How to Love God Who Is Beyond Form and Qualities?

Question

I am doing the second course in path of Kriya yoga. But I listen to Master's speech about how GOD is love. But what I understand (which is limited) GOD has no such character. He is nirgun (without qualities). He doesn’t love or hate. This was my understanding. Could you help me clear my confusion?

—Sumesh Gopu, India

Answer

Dear Sumesh,

Aha, a budding philosopher are you? (Just kidding!) Yes, this is a conundrum for the intellect but not so for the heart. For God has become you and me. God has no name, no form, yet has taken on and has become all forms! Love turning to bliss is the quintessential nature of the Godhead.

When we speak of love vs hate, we are speaking in relative terms — here in dwaita, in duality. But God is transcendent of duality as you suggest. After all, what is love without a subject and an object? Indeed, this is certainly a good question, at least intellectually speaking. This is why the more subtle point to be made is that “love is yearning for bliss.” Or, put the other way, love appears out of Bliss as it enters duality (name and form).

To us, mired in duality, convinced of our separation from God, we are encouraged to love God (seen or felt as separate from us). But the purpose of love is to merge into the object of one’s love, yes? When this happens, love is transformed into bliss, like an atomic chain reaction, explodes (or implodes!!!) as the two become ONE!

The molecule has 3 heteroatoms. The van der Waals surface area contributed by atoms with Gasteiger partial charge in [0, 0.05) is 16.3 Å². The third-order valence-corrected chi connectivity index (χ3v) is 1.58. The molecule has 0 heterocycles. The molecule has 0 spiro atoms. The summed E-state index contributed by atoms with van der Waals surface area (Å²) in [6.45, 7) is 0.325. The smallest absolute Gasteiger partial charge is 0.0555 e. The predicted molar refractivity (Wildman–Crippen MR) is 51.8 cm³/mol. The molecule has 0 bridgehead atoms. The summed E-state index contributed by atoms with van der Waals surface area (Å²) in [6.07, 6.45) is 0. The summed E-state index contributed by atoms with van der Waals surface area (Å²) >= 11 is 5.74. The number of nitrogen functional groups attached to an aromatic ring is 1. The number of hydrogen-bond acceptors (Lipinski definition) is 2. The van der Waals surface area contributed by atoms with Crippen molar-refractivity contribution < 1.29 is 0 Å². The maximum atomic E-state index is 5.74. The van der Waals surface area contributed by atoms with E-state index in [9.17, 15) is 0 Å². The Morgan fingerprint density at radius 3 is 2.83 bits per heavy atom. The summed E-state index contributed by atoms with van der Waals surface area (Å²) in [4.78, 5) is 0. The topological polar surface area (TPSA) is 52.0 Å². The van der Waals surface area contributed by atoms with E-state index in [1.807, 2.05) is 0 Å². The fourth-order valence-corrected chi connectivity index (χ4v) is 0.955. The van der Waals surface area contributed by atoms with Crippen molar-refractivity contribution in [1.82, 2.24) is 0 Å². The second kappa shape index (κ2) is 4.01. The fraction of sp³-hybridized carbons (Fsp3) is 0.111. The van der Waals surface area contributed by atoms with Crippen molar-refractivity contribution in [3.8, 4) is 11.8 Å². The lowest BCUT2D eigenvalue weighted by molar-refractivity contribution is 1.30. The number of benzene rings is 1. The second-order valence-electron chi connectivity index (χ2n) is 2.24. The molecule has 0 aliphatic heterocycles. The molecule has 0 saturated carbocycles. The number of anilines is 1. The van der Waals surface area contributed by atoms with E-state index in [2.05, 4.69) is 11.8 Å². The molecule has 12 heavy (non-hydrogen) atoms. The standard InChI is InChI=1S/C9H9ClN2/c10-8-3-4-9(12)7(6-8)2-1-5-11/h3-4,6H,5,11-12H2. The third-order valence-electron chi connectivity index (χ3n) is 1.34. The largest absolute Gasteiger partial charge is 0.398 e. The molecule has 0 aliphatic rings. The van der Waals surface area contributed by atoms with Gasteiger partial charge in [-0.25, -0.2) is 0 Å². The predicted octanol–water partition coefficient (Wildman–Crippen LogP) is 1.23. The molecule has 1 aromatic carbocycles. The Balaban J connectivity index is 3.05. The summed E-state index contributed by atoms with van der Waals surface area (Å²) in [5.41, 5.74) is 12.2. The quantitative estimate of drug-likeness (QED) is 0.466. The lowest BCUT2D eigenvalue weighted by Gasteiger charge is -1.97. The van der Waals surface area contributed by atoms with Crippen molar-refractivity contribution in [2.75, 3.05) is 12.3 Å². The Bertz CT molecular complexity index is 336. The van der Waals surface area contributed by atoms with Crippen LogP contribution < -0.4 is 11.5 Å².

But until then, Arjuna (in the Bhagavad Gita) asks Krishna “Which is the easier path: to seek the Absolute (transcendent Bliss) or to love God in form?” Krishna replies that “for embodied beings” it is easier to love God. We, in our human form, understand our own need for love and to give love. This is our starting point.

Ramakrishna Paramhansa had great love for Goddess Kali. His guru, Totapuri, vigorously pushed Ramakrishna beyond the form of his love into the state of cosmic consciousness: oneness as Bliss in the no-form transcendent state beyond creation!

Besides, you can love God in the formless, abstract state. But it is more difficult for most people. One can love silence, too. But then silence is a stepping off point for transcendent bliss, and not an end in itself. Bhaduri Mahasaya asked the young monk, Yogananda, “You go often into the silence, but have you developed anubhava (love for God)?”

There is no contradiction in Yogananda’s encouragement to love God. In fact, as Swami Sri Yukteswar pointed out in his one and only book (The Holy Science), without devotion we cannot take one step on the spiritual path!

It is not an end, it is the beginning. Okay? Unless our heart yearns for God like a man whose hair is on fire yearns for a garden hose, we will never get past armchair philosophy!

Blessings to you!
Nayaswami Hriman
Seattle WA